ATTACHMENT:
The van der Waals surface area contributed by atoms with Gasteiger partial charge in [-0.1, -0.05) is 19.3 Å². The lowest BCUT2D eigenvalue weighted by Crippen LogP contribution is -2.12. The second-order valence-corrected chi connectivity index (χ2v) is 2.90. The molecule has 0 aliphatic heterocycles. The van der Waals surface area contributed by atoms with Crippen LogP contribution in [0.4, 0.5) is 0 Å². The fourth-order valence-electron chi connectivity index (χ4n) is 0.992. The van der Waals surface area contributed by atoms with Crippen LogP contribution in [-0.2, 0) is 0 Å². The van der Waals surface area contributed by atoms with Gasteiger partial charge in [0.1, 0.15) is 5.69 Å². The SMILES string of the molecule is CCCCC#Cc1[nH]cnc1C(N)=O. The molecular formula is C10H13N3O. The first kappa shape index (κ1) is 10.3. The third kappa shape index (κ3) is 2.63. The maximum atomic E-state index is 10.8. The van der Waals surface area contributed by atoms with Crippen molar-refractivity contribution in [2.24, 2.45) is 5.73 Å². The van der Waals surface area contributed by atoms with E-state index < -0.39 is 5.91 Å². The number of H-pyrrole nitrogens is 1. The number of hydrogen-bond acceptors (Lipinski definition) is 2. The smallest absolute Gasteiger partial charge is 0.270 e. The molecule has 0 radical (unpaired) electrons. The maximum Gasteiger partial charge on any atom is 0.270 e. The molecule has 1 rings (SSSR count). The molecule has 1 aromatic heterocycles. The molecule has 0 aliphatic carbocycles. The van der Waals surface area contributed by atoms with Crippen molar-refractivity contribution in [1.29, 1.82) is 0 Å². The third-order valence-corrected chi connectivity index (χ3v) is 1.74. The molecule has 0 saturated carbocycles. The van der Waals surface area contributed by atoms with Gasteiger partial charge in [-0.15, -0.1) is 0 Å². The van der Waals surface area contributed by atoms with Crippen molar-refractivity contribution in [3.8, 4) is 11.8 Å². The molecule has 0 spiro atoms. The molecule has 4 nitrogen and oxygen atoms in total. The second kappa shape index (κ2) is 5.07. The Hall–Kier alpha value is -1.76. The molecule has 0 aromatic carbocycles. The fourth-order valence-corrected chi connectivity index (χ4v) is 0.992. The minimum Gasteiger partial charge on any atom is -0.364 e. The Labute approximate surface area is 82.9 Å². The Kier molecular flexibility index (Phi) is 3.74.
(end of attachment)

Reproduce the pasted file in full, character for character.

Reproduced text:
The van der Waals surface area contributed by atoms with Gasteiger partial charge in [-0.1, -0.05) is 19.3 Å². The lowest BCUT2D eigenvalue weighted by Crippen LogP contribution is -2.12. The second-order valence-corrected chi connectivity index (χ2v) is 2.90. The molecule has 0 aliphatic heterocycles. The van der Waals surface area contributed by atoms with Crippen LogP contribution in [0.4, 0.5) is 0 Å². The fourth-order valence-electron chi connectivity index (χ4n) is 0.992. The van der Waals surface area contributed by atoms with Crippen LogP contribution in [-0.2, 0) is 0 Å². The van der Waals surface area contributed by atoms with Gasteiger partial charge in [0.1, 0.15) is 5.69 Å². The SMILES string of the molecule is CCCCC#Cc1[nH]cnc1C(N)=O. The molecular formula is C10H13N3O. The first kappa shape index (κ1) is 10.3. The third kappa shape index (κ3) is 2.63. The maximum atomic E-state index is 10.8. The van der Waals surface area contributed by atoms with Crippen molar-refractivity contribution in [2.24, 2.45) is 5.73 Å². The van der Waals surface area contributed by atoms with E-state index < -0.39 is 5.91 Å². The number of H-pyrrole nitrogens is 1. The number of hydrogen-bond acceptors (Lipinski definition) is 2. The smallest absolute Gasteiger partial charge is 0.270 e. The molecule has 0 radical (unpaired) electrons. The maximum Gasteiger partial charge on any atom is 0.270 e. The molecule has 1 rings (SSSR count). The molecule has 1 aromatic heterocycles. The molecule has 0 aliphatic carbocycles. The van der Waals surface area contributed by atoms with Crippen molar-refractivity contribution in [1.29, 1.82) is 0 Å². The third-order valence-corrected chi connectivity index (χ3v) is 1.74. The molecule has 0 saturated carbocycles. The van der Waals surface area contributed by atoms with Gasteiger partial charge in [-0.15, -0.1) is 0 Å². The van der Waals surface area contributed by atoms with Crippen molar-refractivity contribution in [3.8, 4) is 11.8 Å². The molecule has 0 spiro atoms. The molecule has 4 nitrogen and oxygen atoms in total. The second kappa shape index (κ2) is 5.07. The Hall–Kier alpha value is -1.76. The molecule has 0 aromatic carbocycles. The fourth-order valence-corrected chi connectivity index (χ4v) is 0.992. The minimum Gasteiger partial charge on any atom is -0.364 e. The Labute approximate surface area is 82.9 Å². The Kier molecular flexibility index (Phi) is 3.74.